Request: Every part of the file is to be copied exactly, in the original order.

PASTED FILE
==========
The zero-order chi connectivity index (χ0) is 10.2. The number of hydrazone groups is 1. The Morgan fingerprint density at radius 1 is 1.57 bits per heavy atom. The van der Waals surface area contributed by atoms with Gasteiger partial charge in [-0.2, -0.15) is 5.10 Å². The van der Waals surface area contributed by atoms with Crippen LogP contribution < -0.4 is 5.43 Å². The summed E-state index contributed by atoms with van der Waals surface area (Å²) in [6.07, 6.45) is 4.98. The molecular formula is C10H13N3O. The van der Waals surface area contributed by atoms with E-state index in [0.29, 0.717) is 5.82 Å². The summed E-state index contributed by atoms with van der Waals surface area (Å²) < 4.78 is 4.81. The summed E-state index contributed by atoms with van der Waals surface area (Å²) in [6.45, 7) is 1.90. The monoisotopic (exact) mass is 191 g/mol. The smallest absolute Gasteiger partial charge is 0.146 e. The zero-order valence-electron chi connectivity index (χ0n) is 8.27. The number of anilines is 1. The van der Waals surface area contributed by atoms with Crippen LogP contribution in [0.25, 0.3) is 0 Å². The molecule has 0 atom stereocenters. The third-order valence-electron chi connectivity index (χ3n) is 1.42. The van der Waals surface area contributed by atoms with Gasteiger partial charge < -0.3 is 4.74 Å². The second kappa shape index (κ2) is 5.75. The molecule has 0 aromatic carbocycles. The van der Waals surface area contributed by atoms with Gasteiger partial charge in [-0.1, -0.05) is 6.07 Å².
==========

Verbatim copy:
The zero-order chi connectivity index (χ0) is 10.2. The number of hydrazone groups is 1. The Morgan fingerprint density at radius 1 is 1.57 bits per heavy atom. The van der Waals surface area contributed by atoms with Gasteiger partial charge in [-0.2, -0.15) is 5.10 Å². The van der Waals surface area contributed by atoms with Crippen LogP contribution < -0.4 is 5.43 Å². The summed E-state index contributed by atoms with van der Waals surface area (Å²) in [6.07, 6.45) is 4.98. The molecular formula is C10H13N3O. The van der Waals surface area contributed by atoms with E-state index in [0.29, 0.717) is 5.82 Å². The summed E-state index contributed by atoms with van der Waals surface area (Å²) < 4.78 is 4.81. The summed E-state index contributed by atoms with van der Waals surface area (Å²) in [6.45, 7) is 1.90. The monoisotopic (exact) mass is 191 g/mol. The smallest absolute Gasteiger partial charge is 0.146 e. The zero-order valence-electron chi connectivity index (χ0n) is 8.27. The number of anilines is 1. The van der Waals surface area contributed by atoms with Crippen LogP contribution in [0.25, 0.3) is 0 Å². The molecule has 0 atom stereocenters. The third-order valence-electron chi connectivity index (χ3n) is 1.42. The van der Waals surface area contributed by atoms with Gasteiger partial charge < -0.3 is 4.74 Å². The second kappa shape index (κ2) is 5.75. The molecule has 0 aromatic carbocycles. The van der Waals surface area contributed by atoms with Gasteiger partial charge in [-0.1, -0.05) is 6.07 Å².